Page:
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California Supreme Court’s term: Following the lead

By J. Clark Kelso

Clark KelsoSome of the most interesting decisions during the California Supreme Court’s 2015-16 term were ones where the court essentially followed the lead set by other lawmaking entities, even when that lead may have taken the court in a direction that it otherwise would not have gone by itself.

A court’s capacity to follow should not be interpreted as a sign of weakness. After all, the judicial branch is – and is supposed to be – the weakest of the three branches, in part because it lacks any true enforcement power but also because it is the least representative branch.


In a year when, most improbably, a hip-hop musical based on a founding father’s life garnered 11 Tony awards, it is appropriate to remember Alexander Hamilton’s statement in Federalist No. 78 that courts “have neither force nor will, but merely judgment.” Sometimes, the most prudent judgment is to follow along.

Amending proposed initiatives

California’s wide-open initiative process has become over the last 35 years a reliable source for some of the state’s most hard-fought political battles and substantial changes in law and policy. In Brown v. Superior Court, 63 Cal.4th 335 (2016), the court followed the apparent will of the Legislature to make the initiative process a little more flexible than it has been, notwithstanding a clear risk associated with that new flexibility.

In Brown, the court interpreted for the first time a statute enacted in 2014, Section 9002 of the Elections Code, that changed the process by which a proposed initiative measure can be amended by its proponent. Prior to the 2014 legislation, a proposed initiative would be submitted to the Attorney General, who would provide a copy of the title and summary to the Secretary of State within 15 days of the receipt of the fiscal estimate or opinion. During that 15-day period, the initiative’s proponents could make technical, nonsubstantive amendments to the initiative without affecting the initiative’s progress through the process. If substantive amendments were made, however, a new 15-day period would begin for the Attorney General to prepare a revised title and summary.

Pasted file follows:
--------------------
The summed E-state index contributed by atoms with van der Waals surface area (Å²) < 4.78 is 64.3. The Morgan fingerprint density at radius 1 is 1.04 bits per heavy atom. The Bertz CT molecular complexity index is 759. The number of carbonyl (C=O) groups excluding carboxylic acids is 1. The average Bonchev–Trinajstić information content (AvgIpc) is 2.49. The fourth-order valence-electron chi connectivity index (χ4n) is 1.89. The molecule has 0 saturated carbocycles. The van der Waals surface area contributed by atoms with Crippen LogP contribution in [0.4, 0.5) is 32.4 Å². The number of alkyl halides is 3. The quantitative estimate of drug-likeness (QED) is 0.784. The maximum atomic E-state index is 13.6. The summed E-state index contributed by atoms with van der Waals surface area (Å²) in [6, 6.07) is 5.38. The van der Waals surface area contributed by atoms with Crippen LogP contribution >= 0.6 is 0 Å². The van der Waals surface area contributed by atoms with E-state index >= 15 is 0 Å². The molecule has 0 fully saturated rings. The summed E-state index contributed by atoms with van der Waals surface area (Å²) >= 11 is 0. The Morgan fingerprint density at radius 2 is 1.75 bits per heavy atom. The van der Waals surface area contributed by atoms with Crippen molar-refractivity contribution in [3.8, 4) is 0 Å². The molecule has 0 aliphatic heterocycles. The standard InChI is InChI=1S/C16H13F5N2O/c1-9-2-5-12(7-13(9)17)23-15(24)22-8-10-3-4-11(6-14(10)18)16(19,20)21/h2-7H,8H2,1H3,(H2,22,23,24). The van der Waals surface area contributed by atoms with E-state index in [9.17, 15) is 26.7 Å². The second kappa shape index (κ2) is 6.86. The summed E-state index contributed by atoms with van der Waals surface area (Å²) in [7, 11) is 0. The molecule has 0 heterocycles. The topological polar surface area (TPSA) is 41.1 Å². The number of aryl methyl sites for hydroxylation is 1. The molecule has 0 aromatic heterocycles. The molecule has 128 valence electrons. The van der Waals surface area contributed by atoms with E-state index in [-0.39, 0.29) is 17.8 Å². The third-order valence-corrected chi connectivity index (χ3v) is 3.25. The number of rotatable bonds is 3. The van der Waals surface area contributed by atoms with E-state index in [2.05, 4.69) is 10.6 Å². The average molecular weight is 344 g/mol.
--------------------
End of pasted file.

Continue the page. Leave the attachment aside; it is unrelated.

As amended in 2014, Section 9002 now provides for a 30-day public comment period after a proposed initiative is submitted to the Attorney General. After the comment period, the Attorney General prepares the final title and summary. Subdivision (b) of Section 9002 permits the proponents to amend the measure during the 30-day public comment period and for five days after the comment period so long as the amendments “are reasonably germane to the theme, purpose, or subject of the initiative measure as originally proposed.” If amendments are submitted, the Attorney General prepares the title and summary based on the amended version without conducting a new 30-day public comment period.

In Brown, a proposed initiative was submitted dealing primarily with reform of certain juvenile justice provisions including, among other things, parole suitability review for prisoners under 23 years of age at the time of their controlling offense. After the comment period had closed, the initiative was amended by removing most of the juvenile justice provisions and replacing them with revisions to the adult parole system. The California District Attorneys Association immediately sought a writ of mandate to restrain the Attorney General from proceeding with the amended measure, contending that the amendments were not “reasonably germane” to the original measure and were, essentially, a “gut-and-amend” of the original provisions. The trial court granted the writ.